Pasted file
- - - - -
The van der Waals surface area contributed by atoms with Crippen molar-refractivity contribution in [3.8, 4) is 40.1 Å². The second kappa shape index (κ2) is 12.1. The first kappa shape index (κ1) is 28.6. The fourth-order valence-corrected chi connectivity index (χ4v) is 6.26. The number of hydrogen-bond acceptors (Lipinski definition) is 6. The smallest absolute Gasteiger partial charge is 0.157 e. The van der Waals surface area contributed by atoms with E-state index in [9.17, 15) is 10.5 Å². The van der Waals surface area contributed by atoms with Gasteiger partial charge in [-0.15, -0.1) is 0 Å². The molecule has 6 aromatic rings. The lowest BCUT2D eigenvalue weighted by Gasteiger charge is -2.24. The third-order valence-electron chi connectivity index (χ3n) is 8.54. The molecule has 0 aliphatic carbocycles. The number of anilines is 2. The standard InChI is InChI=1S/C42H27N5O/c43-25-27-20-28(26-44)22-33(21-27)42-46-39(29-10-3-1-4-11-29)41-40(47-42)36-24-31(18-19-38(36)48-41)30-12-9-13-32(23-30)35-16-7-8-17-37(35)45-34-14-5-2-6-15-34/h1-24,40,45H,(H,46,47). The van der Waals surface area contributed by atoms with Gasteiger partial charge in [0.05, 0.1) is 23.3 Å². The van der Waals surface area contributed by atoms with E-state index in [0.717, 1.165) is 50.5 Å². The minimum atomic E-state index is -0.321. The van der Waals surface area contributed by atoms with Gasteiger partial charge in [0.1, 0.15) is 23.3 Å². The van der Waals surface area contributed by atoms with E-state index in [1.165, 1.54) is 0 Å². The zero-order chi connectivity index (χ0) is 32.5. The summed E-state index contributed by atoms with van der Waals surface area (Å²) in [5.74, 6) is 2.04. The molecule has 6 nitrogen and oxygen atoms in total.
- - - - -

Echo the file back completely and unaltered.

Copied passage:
The van der Waals surface area contributed by atoms with Crippen molar-refractivity contribution in [3.8, 4) is 40.1 Å². The second kappa shape index (κ2) is 12.1. The first kappa shape index (κ1) is 28.6. The fourth-order valence-corrected chi connectivity index (χ4v) is 6.26. The number of hydrogen-bond acceptors (Lipinski definition) is 6. The smallest absolute Gasteiger partial charge is 0.157 e. The van der Waals surface area contributed by atoms with E-state index in [9.17, 15) is 10.5 Å². The van der Waals surface area contributed by atoms with Gasteiger partial charge in [-0.15, -0.1) is 0 Å². The molecule has 6 aromatic rings. The lowest BCUT2D eigenvalue weighted by Gasteiger charge is -2.24. The third-order valence-electron chi connectivity index (χ3n) is 8.54. The molecule has 0 aliphatic carbocycles. The number of anilines is 2. The standard InChI is InChI=1S/C42H27N5O/c43-25-27-20-28(26-44)22-33(21-27)42-46-39(29-10-3-1-4-11-29)41-40(47-42)36-24-31(18-19-38(36)48-41)30-12-9-13-32(23-30)35-16-7-8-17-37(35)45-34-14-5-2-6-15-34/h1-24,40,45H,(H,46,47). The van der Waals surface area contributed by atoms with Gasteiger partial charge in [0.05, 0.1) is 23.3 Å². The van der Waals surface area contributed by atoms with E-state index in [0.717, 1.165) is 50.5 Å². The minimum atomic E-state index is -0.321. The van der Waals surface area contributed by atoms with Gasteiger partial charge in [0.1, 0.15) is 23.3 Å². The van der Waals surface area contributed by atoms with E-state index in [1.165, 1.54) is 0 Å². The zero-order chi connectivity index (χ0) is 32.5. The summed E-state index contributed by atoms with van der Waals surface area (Å²) in [5.74, 6) is 2.04. The molecule has 6 nitrogen and oxygen atoms in total.